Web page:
Printwear

April '18

For the Business of Apparel Decorating

Issue link: http://read.uberflip.com/i/957339

Contents of this Issue

Navigation

Page 63 of 90

2 0 1 8 A P R I L P R I N T W E A R || 55 handling this chore by email can reduce your paper, envelope, and postage expen- ditures. Reuse: There are plenty of ways you can reuse shop items. For starters, if you print with plastisol ink, make sure you are card- ing the ink in your screens completely after the print run. That ink can go back into the bucket and be reused. Plus, it makes it easier to reclaim the screens. The plas- tic bags that wrap a case of shirts in a box make great trash can liners. And I think every shop uses misprinted or defective shirts as test shirts for registration or rags for cleanup. One idea that I thought was interesting was how one shop carefully disassembled shirt boxes from suppliers and turned them inside out. They then reassembled them but printed their shop logo on the outside for easy and instant branding. Recycle: You already know this one, but do you do it? Recycling is more than just water bottles and soda cans. You can also recycle your shop's paper, plastic, card- board, batteries, hydraulic fluid, metal, light bulbs, electronics, cell phones, equip- ment, and even break room food waste in a compost bin. A good chunk of what's going in your dumpster can find another home and be made into something else. The cost benefit for this is that you won't have to tip your dumpster as much and you can renegotiate that with your trash service. Also, if you are mixing your ink to form Pantone colors using a system, most of them have a recycle feature. This means that if you mix PMS 202 maroon you can use PMS 186 red to start. On the studies that I've performed, this can save 16–18 percent a month on the base and pigments. That adds up over time and is a good way to decrease the amount of ink inventory on your shelf. It's just sitting there anyway, so put it to use. In your area, check to see if there is a re- cycler that will pick up from your facility. Often, they can provide gaylords, which are large skid-size boxes, to place material in. On a scheduled day, they will come and get your material to recycle. They sell it, so there isn't a cost to you. All you need to do is segregate the waste products properly. Paper, metal, cardboard, and plastic are the top items they look for. CERTIFICATION While building and maintaining a good sustainability program can help drive ef- ficiencies and lower your shop's operating cost, that can be considered a defensive measure. Obtaining a sustainability certifi- cation is an offensive one. It is marketable, which means that all that effort in building your program can be put to good use in get- ting new clients or sales. Getting certified is a process, and mainly requires a good sys- tem with documentation. Once you have earned certification you can get to the marketing. Now, when you print on an organic or eco-friendly blank, you'll marry that with your sustainabil- ity process to offer full-package sustainable decoration. It may seem like a process to turn your shop into a green operation, but saving money on operations while increasing sales through your sustainability program is what makes all that hard work so satisfying. You can do this. All you need to do is start.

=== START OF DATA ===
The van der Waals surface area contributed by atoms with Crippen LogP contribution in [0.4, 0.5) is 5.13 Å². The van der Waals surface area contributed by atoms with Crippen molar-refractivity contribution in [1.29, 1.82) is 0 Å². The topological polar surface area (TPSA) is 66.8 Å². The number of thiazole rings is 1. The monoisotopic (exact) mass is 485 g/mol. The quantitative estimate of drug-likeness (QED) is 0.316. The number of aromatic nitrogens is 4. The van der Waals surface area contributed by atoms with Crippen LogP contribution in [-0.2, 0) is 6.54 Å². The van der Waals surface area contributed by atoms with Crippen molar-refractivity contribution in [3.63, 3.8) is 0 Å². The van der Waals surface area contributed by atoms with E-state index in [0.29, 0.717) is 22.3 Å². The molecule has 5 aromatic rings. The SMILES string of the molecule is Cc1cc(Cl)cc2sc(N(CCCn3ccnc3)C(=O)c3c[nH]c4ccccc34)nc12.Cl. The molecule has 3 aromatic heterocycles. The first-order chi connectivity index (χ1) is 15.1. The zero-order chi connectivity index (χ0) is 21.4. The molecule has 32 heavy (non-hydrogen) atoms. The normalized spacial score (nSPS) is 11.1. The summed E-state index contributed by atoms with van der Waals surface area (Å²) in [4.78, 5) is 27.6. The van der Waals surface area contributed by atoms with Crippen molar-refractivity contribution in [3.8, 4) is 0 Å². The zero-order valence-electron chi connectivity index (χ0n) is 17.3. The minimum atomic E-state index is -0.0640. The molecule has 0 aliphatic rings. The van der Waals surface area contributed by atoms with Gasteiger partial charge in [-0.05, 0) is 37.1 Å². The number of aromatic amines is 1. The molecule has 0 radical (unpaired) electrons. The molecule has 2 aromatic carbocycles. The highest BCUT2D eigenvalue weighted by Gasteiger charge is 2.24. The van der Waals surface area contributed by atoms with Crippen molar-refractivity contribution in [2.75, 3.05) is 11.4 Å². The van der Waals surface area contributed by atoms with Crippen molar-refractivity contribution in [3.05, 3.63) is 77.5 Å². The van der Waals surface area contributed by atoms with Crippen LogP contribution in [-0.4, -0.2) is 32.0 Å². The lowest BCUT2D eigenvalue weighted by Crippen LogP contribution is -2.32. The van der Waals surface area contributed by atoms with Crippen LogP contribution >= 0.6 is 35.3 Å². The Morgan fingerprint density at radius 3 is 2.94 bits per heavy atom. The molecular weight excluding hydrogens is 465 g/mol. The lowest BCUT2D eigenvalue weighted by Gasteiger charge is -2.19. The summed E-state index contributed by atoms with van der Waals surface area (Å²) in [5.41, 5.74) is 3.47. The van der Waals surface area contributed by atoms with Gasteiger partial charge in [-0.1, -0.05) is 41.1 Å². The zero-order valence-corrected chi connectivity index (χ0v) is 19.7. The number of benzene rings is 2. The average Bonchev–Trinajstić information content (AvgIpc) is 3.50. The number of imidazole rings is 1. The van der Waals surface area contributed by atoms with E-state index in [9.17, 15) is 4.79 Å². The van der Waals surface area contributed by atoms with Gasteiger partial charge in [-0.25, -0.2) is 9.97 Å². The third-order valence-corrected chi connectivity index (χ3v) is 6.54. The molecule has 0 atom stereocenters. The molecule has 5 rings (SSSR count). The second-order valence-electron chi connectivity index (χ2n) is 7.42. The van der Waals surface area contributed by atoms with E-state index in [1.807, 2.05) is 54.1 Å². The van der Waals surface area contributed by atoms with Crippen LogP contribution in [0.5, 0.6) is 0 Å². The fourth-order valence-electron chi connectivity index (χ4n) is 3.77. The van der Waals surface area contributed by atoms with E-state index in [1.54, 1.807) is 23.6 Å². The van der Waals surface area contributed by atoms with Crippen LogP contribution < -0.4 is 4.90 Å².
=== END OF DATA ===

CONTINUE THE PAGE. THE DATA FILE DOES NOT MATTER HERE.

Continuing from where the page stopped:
Articles in this issue

view archives of Printwear - April '18